Anonymous wrote, “He wore hearing aids, which didn't help much because the sound was so distorted. Our son opted for a cochlear implant starting at 12 years old, and was finally allowed one at 15. He enjoys the pure sound that hearing aids could not provide.”
Anonymous made mention of using hearing aids, which were not working very well at all, and then moving to a cochlear implant, which their son was able to use and eventually earned an AS degree at a community college. This is an example of a deaf person using accommodations to get by in the hearing world. Accommodations are what I’d like to talk about today. Please keep in mind that the story of Anonymous’s son is in the very small minority of deaf people who are the closest to fully accessing spoken English with their accommodations. Anonymous says he enjoys the pure sound that hearing aids could not provide. Kudos to you, but for most deaf children, that is far from the reality. Technology cannot consistently provide full access to spoken language, and it is fairly rare to find a ‘success’, though the ones that are often become the spokespeople for such technology. Have you ever heard from the ones who weren’t successful? My intuition and experience tells me it’s probably a no, and it’s not because they aren’t out there. They far outnumber the successes. The success of Anonymous's son does not represent the majority of deaf childrens experiences with cochlear implants.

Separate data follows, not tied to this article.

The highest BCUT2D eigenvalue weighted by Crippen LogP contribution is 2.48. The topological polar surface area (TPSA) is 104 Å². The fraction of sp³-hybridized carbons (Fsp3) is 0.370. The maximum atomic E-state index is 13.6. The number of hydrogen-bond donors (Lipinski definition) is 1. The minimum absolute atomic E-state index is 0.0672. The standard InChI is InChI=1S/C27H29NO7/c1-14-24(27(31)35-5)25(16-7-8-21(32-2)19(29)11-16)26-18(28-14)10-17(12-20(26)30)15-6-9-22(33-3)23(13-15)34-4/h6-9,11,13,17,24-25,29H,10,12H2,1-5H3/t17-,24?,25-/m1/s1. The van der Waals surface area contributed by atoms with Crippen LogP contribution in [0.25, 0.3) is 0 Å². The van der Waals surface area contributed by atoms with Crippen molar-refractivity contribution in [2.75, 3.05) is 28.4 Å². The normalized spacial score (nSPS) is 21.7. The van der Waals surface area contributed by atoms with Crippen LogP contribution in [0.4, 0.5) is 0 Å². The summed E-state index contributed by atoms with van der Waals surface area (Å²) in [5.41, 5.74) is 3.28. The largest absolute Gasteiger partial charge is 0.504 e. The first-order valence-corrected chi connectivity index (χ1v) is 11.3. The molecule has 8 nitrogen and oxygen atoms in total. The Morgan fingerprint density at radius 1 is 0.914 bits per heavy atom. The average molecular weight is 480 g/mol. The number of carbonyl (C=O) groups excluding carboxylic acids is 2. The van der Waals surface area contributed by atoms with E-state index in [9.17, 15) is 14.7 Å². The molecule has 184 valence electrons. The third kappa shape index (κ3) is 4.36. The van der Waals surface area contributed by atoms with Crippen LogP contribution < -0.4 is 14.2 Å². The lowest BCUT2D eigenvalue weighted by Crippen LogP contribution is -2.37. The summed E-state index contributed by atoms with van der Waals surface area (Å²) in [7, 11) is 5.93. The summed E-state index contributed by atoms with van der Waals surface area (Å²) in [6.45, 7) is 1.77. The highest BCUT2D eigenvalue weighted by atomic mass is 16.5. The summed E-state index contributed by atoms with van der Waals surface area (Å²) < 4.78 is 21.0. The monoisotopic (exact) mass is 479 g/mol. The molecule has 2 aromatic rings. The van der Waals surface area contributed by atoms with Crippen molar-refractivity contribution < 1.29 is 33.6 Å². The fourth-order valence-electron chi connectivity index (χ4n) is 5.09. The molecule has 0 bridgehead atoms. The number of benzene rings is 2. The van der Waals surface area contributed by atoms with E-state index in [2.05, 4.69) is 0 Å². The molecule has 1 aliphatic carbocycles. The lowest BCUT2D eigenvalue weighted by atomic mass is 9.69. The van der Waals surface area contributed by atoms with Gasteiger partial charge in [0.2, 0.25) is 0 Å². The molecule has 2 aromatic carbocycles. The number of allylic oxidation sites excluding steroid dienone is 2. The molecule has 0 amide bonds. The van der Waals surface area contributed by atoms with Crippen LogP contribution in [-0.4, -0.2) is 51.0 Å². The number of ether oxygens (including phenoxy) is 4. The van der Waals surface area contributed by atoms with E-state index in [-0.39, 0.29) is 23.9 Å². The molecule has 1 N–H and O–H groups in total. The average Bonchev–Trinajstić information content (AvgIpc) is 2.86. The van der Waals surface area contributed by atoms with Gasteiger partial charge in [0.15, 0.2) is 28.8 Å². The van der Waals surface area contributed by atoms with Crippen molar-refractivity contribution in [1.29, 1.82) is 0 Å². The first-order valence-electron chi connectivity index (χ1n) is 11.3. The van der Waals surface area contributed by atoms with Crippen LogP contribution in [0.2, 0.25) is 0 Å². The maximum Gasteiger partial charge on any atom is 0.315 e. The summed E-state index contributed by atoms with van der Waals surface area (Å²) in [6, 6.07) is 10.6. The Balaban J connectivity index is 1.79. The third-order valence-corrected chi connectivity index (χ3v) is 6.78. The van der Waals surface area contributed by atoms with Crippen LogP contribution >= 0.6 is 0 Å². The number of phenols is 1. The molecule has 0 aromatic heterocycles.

That covers deaf people in terms of accommodations for accessing spoken language. There are more accommodations I did not mention, but I’m sure you get the idea.
For Deaf people, using hearing aids or cochlear implants is not generally for accessing spoken English. It’s used primarily for catching background noises or alarms, etc. Because Deaf people us ASL, there is already full, 100% access to a language, which is something most deaf people don’t have. Instead of using a technological accommodation to gain access to a spoken language, they use a different kind of accommodation – certified ASL/English interpreters. Deaf people use interpreters for doctor’s appointments, meetings, graduation ceremonies, classes, etc. The interpreter relays the spoken communication into ASL while also relaying the signed language to spoken, effectively facilitating conversations between hearing and Deaf. This is just as much an accommodation as hearing aids and cochlear implants, the difference being that certified ASL/English interpreters allow Deaf people to fully access spoken English, which is something hearing aids and cochlear implants cannot consistently do. Also, this an accommodation for hearing people who cannot access ASL. Imagine that, we need an accommodation, too. Or, we could just learn ASL ourselves and eliminate the need.
The whole point of my writing this is to show how much easier ASL is and can be than technological accommodations that encourage trying to do things in a language that’s not fully accessible. Everyone can sign, and if you don’t, there is an accommodation available. One may point out that interpreters are not always available for Deaf people to use when interacting with hearing people, or vice versa. That is true, interpreters are not always available. But what of written English? Why can’t that be an option? There is no reason a deaf child cannot learn to master reading and writing English by the time of their high school graduation at the same level of competency as their hearing peers. Anonymous made some comments about past and current practices of deaf education. This will bring me to part 3, which will help clear up the truth about deaf education, and will also be posted soon. Thanks again to those following this blog.